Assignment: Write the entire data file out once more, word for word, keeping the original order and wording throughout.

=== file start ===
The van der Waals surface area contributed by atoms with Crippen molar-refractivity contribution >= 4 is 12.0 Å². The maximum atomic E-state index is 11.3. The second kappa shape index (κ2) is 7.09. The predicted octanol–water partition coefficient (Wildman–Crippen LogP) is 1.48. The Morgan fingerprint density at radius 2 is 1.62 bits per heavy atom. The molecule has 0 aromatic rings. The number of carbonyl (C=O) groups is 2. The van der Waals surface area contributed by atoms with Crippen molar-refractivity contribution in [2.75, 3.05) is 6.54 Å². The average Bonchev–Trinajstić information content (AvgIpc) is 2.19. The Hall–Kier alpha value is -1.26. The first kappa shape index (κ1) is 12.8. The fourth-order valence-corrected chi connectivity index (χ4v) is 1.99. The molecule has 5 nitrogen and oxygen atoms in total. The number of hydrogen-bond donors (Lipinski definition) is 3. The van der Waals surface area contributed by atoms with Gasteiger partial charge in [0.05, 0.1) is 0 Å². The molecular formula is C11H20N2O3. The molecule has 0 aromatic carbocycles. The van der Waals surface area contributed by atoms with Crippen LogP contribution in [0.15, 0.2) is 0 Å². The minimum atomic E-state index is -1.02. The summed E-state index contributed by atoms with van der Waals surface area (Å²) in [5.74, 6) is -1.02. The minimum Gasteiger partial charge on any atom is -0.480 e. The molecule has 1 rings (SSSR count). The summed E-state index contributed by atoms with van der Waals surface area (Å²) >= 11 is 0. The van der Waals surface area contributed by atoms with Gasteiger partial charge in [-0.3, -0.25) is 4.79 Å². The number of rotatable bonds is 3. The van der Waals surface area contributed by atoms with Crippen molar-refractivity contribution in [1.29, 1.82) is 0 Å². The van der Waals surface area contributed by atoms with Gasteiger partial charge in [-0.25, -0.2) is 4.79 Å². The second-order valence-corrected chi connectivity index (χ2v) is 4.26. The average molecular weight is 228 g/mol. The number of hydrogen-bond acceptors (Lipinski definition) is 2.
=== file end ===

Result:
The van der Waals surface area contributed by atoms with Crippen molar-refractivity contribution >= 4 is 12.0 Å². The maximum atomic E-state index is 11.3. The second kappa shape index (κ2) is 7.09. The predicted octanol–water partition coefficient (Wildman–Crippen LogP) is 1.48. The Morgan fingerprint density at radius 2 is 1.62 bits per heavy atom. The molecule has 0 aromatic rings. The number of carbonyl (C=O) groups is 2. The van der Waals surface area contributed by atoms with Crippen molar-refractivity contribution in [2.75, 3.05) is 6.54 Å². The average Bonchev–Trinajstić information content (AvgIpc) is 2.19. The Hall–Kier alpha value is -1.26. The first kappa shape index (κ1) is 12.8. The fourth-order valence-corrected chi connectivity index (χ4v) is 1.99. The molecule has 5 nitrogen and oxygen atoms in total. The number of hydrogen-bond donors (Lipinski definition) is 3. The van der Waals surface area contributed by atoms with Gasteiger partial charge in [0.05, 0.1) is 0 Å². The molecular formula is C11H20N2O3. The molecule has 0 aromatic carbocycles. The van der Waals surface area contributed by atoms with Crippen LogP contribution in [0.15, 0.2) is 0 Å². The minimum atomic E-state index is -1.02. The summed E-state index contributed by atoms with van der Waals surface area (Å²) in [5.74, 6) is -1.02. The minimum Gasteiger partial charge on any atom is -0.480 e. The molecule has 1 rings (SSSR count). The summed E-state index contributed by atoms with van der Waals surface area (Å²) >= 11 is 0. The van der Waals surface area contributed by atoms with Gasteiger partial charge in [-0.3, -0.25) is 4.79 Å². The number of rotatable bonds is 3. The van der Waals surface area contributed by atoms with Crippen molar-refractivity contribution in [1.29, 1.82) is 0 Å². The van der Waals surface area contributed by atoms with Gasteiger partial charge in [-0.25, -0.2) is 4.79 Å². The second-order valence-corrected chi connectivity index (χ2v) is 4.26. The average molecular weight is 228 g/mol. The number of hydrogen-bond acceptors (Lipinski definition) is 2.